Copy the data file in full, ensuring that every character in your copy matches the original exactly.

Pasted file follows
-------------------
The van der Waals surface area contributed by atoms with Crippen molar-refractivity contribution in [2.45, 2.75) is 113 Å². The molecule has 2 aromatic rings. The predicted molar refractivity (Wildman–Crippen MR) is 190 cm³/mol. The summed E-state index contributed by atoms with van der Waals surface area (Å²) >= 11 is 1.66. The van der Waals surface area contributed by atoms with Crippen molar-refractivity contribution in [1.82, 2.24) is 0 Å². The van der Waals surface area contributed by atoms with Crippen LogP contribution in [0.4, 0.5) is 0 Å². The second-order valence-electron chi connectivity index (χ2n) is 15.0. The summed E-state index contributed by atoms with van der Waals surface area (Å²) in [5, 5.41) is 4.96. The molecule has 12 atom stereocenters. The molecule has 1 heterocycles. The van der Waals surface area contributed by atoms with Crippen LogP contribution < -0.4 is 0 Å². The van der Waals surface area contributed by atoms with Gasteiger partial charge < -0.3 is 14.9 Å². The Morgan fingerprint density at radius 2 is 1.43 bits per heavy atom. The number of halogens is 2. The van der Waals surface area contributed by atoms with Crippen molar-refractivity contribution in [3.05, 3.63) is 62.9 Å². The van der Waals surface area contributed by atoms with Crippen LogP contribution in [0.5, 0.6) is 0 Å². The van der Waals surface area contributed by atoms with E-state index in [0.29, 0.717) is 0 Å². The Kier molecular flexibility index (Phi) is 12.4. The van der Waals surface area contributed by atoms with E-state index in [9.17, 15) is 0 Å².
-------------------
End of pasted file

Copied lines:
The van der Waals surface area contributed by atoms with Crippen molar-refractivity contribution in [2.45, 2.75) is 113 Å². The molecule has 2 aromatic rings. The predicted molar refractivity (Wildman–Crippen MR) is 190 cm³/mol. The summed E-state index contributed by atoms with van der Waals surface area (Å²) >= 11 is 1.66. The van der Waals surface area contributed by atoms with Crippen molar-refractivity contribution in [1.82, 2.24) is 0 Å². The van der Waals surface area contributed by atoms with Crippen LogP contribution in [0.4, 0.5) is 0 Å². The second-order valence-electron chi connectivity index (χ2n) is 15.0. The summed E-state index contributed by atoms with van der Waals surface area (Å²) in [5, 5.41) is 4.96. The molecule has 12 atom stereocenters. The molecule has 1 heterocycles. The van der Waals surface area contributed by atoms with Crippen LogP contribution < -0.4 is 0 Å². The van der Waals surface area contributed by atoms with Gasteiger partial charge < -0.3 is 14.9 Å². The Morgan fingerprint density at radius 2 is 1.43 bits per heavy atom. The number of halogens is 2. The van der Waals surface area contributed by atoms with Crippen molar-refractivity contribution in [3.05, 3.63) is 62.9 Å². The van der Waals surface area contributed by atoms with Crippen LogP contribution in [0.5, 0.6) is 0 Å². The van der Waals surface area contributed by atoms with E-state index in [0.29, 0.717) is 0 Å². The Kier molecular flexibility index (Phi) is 12.4. The van der Waals surface area contributed by atoms with E-state index in [9.17, 15) is 0 Å².